[…]

My solution is adding a line on bottom-right of things that can be 3D Touched. Let’s call them Force Decorators (with reference to Force Touch).

Via John Gruber:

Total agreement from me on this.

Craig Mod:

Not only is 3d touch undiscoverable but it only reliably activates about half the time (less so on home screen icon grid). 3D touch and the touch bar are two of the most inscrutable apple design decisions in recent years.

Benjamin Mayo:

It’s been three years since Apple debuted pressure-sensitive screens and I still have conversations with my family about how to access what should be simple features … features that just so happen to be gated behind a firm press gesture.

Apple’s usage of 3D Touch throughout the system is inconsistent. that they artificially wall off features with 3D Touch gestures, when they aren’t needed at all. In Control Centre, you should be able to long-press on the platters to open them up. There’s no reason for this action to rely on pressure. Another case of this kind of misappropriation is the ‘Clear All Notifications’ button in Notification Centre. A long-press could serve the same job, and it doesn’t. That’s weird.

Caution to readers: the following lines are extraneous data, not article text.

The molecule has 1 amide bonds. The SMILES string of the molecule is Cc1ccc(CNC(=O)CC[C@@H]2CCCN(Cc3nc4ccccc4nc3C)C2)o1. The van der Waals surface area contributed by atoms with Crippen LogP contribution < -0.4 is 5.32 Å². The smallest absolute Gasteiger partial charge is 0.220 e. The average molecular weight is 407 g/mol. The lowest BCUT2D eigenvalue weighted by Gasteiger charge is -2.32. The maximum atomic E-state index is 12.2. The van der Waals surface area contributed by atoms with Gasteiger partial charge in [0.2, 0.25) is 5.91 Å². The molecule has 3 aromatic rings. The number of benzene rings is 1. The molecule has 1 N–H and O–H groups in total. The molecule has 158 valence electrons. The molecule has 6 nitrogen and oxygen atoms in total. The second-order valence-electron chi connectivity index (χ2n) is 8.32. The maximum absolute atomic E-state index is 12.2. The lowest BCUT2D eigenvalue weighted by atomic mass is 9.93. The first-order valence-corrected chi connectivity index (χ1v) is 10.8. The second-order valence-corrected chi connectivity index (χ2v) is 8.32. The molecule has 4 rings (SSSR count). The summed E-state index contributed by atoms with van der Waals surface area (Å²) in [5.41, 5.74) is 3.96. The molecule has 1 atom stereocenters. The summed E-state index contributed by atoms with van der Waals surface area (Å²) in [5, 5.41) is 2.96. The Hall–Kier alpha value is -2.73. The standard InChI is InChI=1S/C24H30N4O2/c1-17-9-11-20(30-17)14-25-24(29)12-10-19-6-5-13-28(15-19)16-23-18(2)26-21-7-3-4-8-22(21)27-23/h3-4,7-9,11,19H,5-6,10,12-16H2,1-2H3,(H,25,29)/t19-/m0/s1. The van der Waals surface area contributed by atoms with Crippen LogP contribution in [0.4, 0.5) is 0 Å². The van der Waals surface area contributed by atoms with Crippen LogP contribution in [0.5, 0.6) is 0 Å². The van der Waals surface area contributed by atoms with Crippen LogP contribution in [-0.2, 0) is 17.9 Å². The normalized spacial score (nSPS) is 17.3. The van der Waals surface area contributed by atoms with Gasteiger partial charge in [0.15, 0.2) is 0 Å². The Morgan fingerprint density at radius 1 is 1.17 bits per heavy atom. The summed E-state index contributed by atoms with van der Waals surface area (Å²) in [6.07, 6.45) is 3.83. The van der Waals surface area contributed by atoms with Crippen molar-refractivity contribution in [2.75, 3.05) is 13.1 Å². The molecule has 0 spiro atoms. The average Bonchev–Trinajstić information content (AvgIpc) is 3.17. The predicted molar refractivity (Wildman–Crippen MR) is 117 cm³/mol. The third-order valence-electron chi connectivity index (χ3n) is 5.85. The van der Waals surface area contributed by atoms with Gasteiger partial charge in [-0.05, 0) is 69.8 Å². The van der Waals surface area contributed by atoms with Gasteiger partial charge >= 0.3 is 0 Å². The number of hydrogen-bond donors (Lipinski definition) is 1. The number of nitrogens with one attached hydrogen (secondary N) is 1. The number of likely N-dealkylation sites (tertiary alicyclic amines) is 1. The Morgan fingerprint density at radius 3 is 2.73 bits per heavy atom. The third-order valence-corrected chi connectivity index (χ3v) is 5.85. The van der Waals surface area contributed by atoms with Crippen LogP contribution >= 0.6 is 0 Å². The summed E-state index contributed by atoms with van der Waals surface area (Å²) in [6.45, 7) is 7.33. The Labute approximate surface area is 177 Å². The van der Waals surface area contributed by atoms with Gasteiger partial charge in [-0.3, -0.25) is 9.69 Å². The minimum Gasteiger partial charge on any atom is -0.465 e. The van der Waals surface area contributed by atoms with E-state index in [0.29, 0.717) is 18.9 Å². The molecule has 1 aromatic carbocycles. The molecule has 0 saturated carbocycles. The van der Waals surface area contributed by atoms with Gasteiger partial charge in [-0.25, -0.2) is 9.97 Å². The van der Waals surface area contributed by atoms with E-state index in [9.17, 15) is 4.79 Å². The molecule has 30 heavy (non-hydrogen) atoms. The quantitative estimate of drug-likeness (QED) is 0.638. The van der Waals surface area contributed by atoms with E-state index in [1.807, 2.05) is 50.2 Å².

The iPhone X Suica Problem

Joel Breckinridge Bassett:

The iPhone X Suica problem is an issue that causes transit gate errors when using Suica Express Transit on iPhone X. Errors occur with any transit gate or any reader device. Overall iPhone X Suica transit gate performance is sluggish. iPhone 8 / 8 Plus and Apple Watch Series 3 are free of the Suica problem and work reliably. It’s not clear what the cause of the problem is: iOS 11 software or a iPhone X NFC related hardware flaw.

Joel Breckinridge Bassett (via Meek Geek):

It’s a problem in Japan because transit cards like Suica require much higher performance than low performance EMV contactless credit cards. Transit gates are not cash registers. EMV was developed for slow pokey credit card payments at your local supermarket, not whizzing through a transit gate at Tokyo rush crush hour. This is why EMV sucks at transit.

[…]

I believe that Apple’s inability to fix the iPhone X Suica problem despite multiple iOS 11 updates is proof of a iPhone X NFC related hardware problem: if it was just software it would be fixed by now.